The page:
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China hit headlines last week after switching on their ‘artificial sun’ for its first test and, spoiler alert, it was very hot. However, considering the fast-pace social media world we live in, the incident got majorly misconstrued across the internet.
A number of images and videos of what looks like a ball of light and gas went viral, with users claiming China had actually launched its recent experiment into the sky.
One video, which has been retweeted over 20,000 times, pictures a bright light ascending into the air followed by billows of smoke, with a crowd of onlookers on the beach avidly capturing the moment on their phones.
The posts have since been debunked, as they reportedly picture a completely different event – the launch of a Chinese rocket a few weeks prior.
Snopes reports that the video is likely to be from a launch from Wenchang Space Launch Center in Wenchang, Hainan, China.
Another viral video, captioned ‘the moment China launched the artificial sun, as night turned into day’, shows a similar ball of light, with its ascension taking place at night.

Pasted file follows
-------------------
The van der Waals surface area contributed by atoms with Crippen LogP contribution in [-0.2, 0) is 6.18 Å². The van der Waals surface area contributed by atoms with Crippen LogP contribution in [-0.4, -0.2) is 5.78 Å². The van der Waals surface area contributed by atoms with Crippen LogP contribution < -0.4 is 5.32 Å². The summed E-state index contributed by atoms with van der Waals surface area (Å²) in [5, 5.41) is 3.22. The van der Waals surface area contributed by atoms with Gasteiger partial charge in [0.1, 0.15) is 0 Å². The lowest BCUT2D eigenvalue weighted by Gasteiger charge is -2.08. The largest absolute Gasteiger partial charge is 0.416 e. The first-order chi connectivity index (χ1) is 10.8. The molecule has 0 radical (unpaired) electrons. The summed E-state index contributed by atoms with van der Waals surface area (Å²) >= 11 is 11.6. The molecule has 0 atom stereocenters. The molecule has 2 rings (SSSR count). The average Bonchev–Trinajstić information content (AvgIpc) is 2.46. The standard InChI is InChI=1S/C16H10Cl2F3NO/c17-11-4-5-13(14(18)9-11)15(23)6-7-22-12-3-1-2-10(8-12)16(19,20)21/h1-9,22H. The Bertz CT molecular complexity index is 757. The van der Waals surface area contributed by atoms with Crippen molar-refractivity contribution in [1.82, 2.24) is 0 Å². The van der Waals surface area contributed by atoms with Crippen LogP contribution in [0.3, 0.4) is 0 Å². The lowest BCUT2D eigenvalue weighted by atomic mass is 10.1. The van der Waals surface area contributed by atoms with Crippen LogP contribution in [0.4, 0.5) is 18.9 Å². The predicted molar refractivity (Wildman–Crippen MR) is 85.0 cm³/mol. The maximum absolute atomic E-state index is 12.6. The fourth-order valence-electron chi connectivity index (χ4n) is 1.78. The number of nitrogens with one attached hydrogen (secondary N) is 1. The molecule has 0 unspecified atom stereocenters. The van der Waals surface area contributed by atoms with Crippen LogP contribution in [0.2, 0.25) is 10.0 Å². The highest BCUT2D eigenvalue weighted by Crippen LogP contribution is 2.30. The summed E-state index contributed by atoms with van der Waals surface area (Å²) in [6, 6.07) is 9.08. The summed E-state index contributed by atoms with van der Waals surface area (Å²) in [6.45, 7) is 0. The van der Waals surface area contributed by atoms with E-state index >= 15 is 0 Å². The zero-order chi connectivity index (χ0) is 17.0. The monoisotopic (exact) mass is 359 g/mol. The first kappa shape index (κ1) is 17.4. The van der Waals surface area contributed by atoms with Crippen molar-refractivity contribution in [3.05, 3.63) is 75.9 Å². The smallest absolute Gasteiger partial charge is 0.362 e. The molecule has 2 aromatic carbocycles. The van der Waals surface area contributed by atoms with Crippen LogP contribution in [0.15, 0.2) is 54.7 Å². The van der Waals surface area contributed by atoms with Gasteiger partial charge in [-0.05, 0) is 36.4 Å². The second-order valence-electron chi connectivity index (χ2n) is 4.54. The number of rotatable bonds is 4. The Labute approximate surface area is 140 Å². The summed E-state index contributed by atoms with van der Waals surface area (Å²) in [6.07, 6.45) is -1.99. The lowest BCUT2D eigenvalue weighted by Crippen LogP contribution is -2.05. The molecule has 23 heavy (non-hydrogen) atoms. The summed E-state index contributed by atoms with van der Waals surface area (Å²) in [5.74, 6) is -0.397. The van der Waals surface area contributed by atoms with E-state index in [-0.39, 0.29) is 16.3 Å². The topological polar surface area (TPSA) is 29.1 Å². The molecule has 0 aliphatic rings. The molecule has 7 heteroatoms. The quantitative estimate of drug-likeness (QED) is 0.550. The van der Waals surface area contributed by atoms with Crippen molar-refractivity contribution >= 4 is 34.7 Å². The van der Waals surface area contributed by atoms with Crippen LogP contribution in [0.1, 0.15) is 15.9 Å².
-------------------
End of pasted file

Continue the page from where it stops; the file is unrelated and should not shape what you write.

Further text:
Twitter users commented on the event, with many frightened by the possibility of a fake sun.
One said: “If they don’t stop this sh*t before the end of the world.”
Another replied: “This is legit scary.”
A third joked: “Now why in the hell would y’all want more day time.”
A fourth pondered: “This looks dangerous on the environment. What if that thing collides with the real sun.”
Of course, any tech-savvy social media users took the opportunity to mock those who actually believed the fake news.
One sarcastically commented: “Yeah, I’m in China, this is 100% real. It’s winter so the extra sun has been pretty sweet, little dimmer and more yellow than the old one, but I hear they’re working on it.”
Another wrote: “We all have the same internet, just look into it and lets share info.”
China’s actual experiment, which remains firmly on the ground at a nuclear fusion facility in Shanghai, is designed to hopefully one day create 'unlimited clean energy'.
The machine managed to reach temperatures of up to 70 million degrees Celsius.
To understand just how hot that is, our Sun, the one that Earth rotates around in the solar system, only burns at roughly 15 million degrees C.
That means China's EAST machine can burn almost five times hotter than the thing that is literally keeping everyone on Earth alive.
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